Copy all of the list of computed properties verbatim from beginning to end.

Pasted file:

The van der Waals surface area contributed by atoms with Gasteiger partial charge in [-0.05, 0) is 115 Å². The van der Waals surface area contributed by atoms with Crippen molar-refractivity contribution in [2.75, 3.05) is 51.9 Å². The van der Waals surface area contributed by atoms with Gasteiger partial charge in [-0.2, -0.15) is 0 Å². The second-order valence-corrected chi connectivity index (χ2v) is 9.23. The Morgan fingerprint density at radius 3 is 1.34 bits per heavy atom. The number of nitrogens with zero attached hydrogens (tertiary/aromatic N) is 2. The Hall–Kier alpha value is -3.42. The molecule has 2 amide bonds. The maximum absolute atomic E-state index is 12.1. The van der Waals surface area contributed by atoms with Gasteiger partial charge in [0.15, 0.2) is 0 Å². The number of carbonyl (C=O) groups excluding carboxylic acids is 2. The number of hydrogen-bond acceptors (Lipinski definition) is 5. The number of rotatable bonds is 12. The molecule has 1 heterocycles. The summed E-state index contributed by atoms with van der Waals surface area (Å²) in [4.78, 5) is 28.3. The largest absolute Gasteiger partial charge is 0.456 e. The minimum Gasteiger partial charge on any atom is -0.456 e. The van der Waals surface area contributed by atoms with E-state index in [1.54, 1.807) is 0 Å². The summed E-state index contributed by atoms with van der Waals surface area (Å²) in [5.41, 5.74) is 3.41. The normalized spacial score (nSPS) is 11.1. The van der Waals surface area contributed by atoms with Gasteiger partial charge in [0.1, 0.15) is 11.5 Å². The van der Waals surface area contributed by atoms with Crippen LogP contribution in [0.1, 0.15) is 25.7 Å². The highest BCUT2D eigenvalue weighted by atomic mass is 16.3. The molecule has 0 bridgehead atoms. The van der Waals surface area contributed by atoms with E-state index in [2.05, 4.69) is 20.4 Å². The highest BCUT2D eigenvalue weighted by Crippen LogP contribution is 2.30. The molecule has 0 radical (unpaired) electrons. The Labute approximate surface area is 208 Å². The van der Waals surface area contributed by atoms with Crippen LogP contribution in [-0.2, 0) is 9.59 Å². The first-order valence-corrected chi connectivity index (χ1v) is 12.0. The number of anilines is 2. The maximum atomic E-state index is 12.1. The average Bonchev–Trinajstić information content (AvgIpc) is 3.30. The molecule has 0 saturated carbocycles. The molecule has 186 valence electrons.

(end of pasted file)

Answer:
The van der Waals surface area contributed by atoms with Gasteiger partial charge in [-0.05, 0) is 115 Å². The van der Waals surface area contributed by atoms with Crippen molar-refractivity contribution in [2.75, 3.05) is 51.9 Å². The van der Waals surface area contributed by atoms with Gasteiger partial charge in [-0.2, -0.15) is 0 Å². The second-order valence-corrected chi connectivity index (χ2v) is 9.23. The Morgan fingerprint density at radius 3 is 1.34 bits per heavy atom. The number of nitrogens with zero attached hydrogens (tertiary/aromatic N) is 2. The Hall–Kier alpha value is -3.42. The molecule has 2 amide bonds. The maximum absolute atomic E-state index is 12.1. The van der Waals surface area contributed by atoms with Gasteiger partial charge in [0.15, 0.2) is 0 Å². The number of carbonyl (C=O) groups excluding carboxylic acids is 2. The number of hydrogen-bond acceptors (Lipinski definition) is 5. The number of rotatable bonds is 12. The molecule has 1 heterocycles. The summed E-state index contributed by atoms with van der Waals surface area (Å²) in [4.78, 5) is 28.3. The largest absolute Gasteiger partial charge is 0.456 e. The minimum Gasteiger partial charge on any atom is -0.456 e. The van der Waals surface area contributed by atoms with E-state index in [1.54, 1.807) is 0 Å². The summed E-state index contributed by atoms with van der Waals surface area (Å²) in [5.41, 5.74) is 3.41. The normalized spacial score (nSPS) is 11.1. The van der Waals surface area contributed by atoms with Gasteiger partial charge in [0.1, 0.15) is 11.5 Å². The van der Waals surface area contributed by atoms with Crippen LogP contribution in [0.1, 0.15) is 25.7 Å². The highest BCUT2D eigenvalue weighted by atomic mass is 16.3. The molecule has 0 bridgehead atoms. The van der Waals surface area contributed by atoms with E-state index in [2.05, 4.69) is 20.4 Å². The highest BCUT2D eigenvalue weighted by Crippen LogP contribution is 2.30. The molecule has 0 radical (unpaired) electrons. The Labute approximate surface area is 208 Å². The van der Waals surface area contributed by atoms with Crippen LogP contribution in [-0.2, 0) is 9.59 Å². The first-order valence-corrected chi connectivity index (χ1v) is 12.0. The number of anilines is 2. The maximum atomic E-state index is 12.1. The average Bonchev–Trinajstić information content (AvgIpc) is 3.30. The molecule has 0 saturated carbocycles. The molecule has 186 valence electrons.